Given its Chelsea location – with the Saatchi Gallery on one side, the Partridges store on the other and King’s Road on yet another – it’s easy to imagine a market that’s all cup cake and no substance. But while the produce on sale is grown up, there's also a focus on sustainability.
The first food market was gathered on the square by Partridges on the 29th of October 2005, inspired by the desire to tap into the world of British foods. The market was aimed at bringing to Chelsea ‘family businesses that would never have an opportunity to trade in this part of town’.
Since then it has grown to attract some 150 stalls, averaging 45 regulars every Saturday. The aim has also shifted to focus more on attracting local producers, along with growing the educational aspects of the market, and John Shepherd, managing director of Partridges, says they are currently trying to develop a demonstration section where producers can show how they make their food.
Most of the stallholders are small speciality food companies. There is the odd stall selling fresh fruit and vegetables or aged meat from the farm, like at a farmers’ market, but you will also find a big selection of locally-produced but ethnically diverse food, for example La Tua Pasta, artisan produced pasta made in north London without preservatives or additives.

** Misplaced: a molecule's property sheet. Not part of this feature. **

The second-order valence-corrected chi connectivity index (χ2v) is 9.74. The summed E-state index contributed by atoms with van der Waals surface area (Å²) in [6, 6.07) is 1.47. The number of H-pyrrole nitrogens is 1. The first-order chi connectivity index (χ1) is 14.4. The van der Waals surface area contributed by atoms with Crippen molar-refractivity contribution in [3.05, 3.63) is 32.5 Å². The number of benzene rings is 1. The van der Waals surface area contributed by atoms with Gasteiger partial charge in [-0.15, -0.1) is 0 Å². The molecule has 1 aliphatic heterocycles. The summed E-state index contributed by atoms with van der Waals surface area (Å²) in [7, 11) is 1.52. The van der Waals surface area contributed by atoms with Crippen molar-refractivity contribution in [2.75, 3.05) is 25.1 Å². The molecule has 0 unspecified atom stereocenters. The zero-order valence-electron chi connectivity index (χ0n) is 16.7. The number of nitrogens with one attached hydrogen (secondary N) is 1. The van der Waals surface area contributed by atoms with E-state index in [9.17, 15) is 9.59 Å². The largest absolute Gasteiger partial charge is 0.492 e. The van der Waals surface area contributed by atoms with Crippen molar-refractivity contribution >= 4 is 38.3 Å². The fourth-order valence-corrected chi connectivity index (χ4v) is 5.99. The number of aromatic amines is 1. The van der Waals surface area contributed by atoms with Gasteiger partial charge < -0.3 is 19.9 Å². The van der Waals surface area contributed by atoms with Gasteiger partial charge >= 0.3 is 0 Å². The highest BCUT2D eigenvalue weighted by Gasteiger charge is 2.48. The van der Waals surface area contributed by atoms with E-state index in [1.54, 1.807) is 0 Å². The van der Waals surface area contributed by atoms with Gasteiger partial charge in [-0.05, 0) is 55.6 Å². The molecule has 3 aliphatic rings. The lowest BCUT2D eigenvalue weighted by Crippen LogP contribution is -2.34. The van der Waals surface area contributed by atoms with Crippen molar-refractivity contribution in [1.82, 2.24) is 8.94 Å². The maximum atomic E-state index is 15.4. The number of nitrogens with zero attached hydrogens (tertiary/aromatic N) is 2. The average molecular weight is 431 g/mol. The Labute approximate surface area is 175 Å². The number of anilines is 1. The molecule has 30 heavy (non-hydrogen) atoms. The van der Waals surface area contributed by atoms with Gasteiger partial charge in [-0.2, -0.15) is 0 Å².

Aside from sourcing interesting food, the market is also very grazer-friendly with many stalls selling cooked products, making it a handy stop for snacks or lunch while shopping along the famous King's Road.
Ingo and Khi, the owners of Rainforest Creations, see organic agricultural methods as ‘a way of preserving, nourishing and enriching the land’, so all their offerings are organic. They have rustled together a large selection of flans, salads and cakes which are dairy and sugar free. Their speciality is tropical, raw and organic foods but they're also often recommended by vegetarians and vegans for their extensive use of fruits, nuts, seeds and vegetables.
By Qin Xie
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You’ll find food that’s been locally sourced and sustainably produced. And the range of choice is impressive, from Cambridgeshire pak-choi to Caribbean-style vegan puddings.
Queens Park farmers’ market
Walking into the market, you are struck by the range of produce. One customer summed it up nicely as offering ‘everyday food, with something for the weekend too’.
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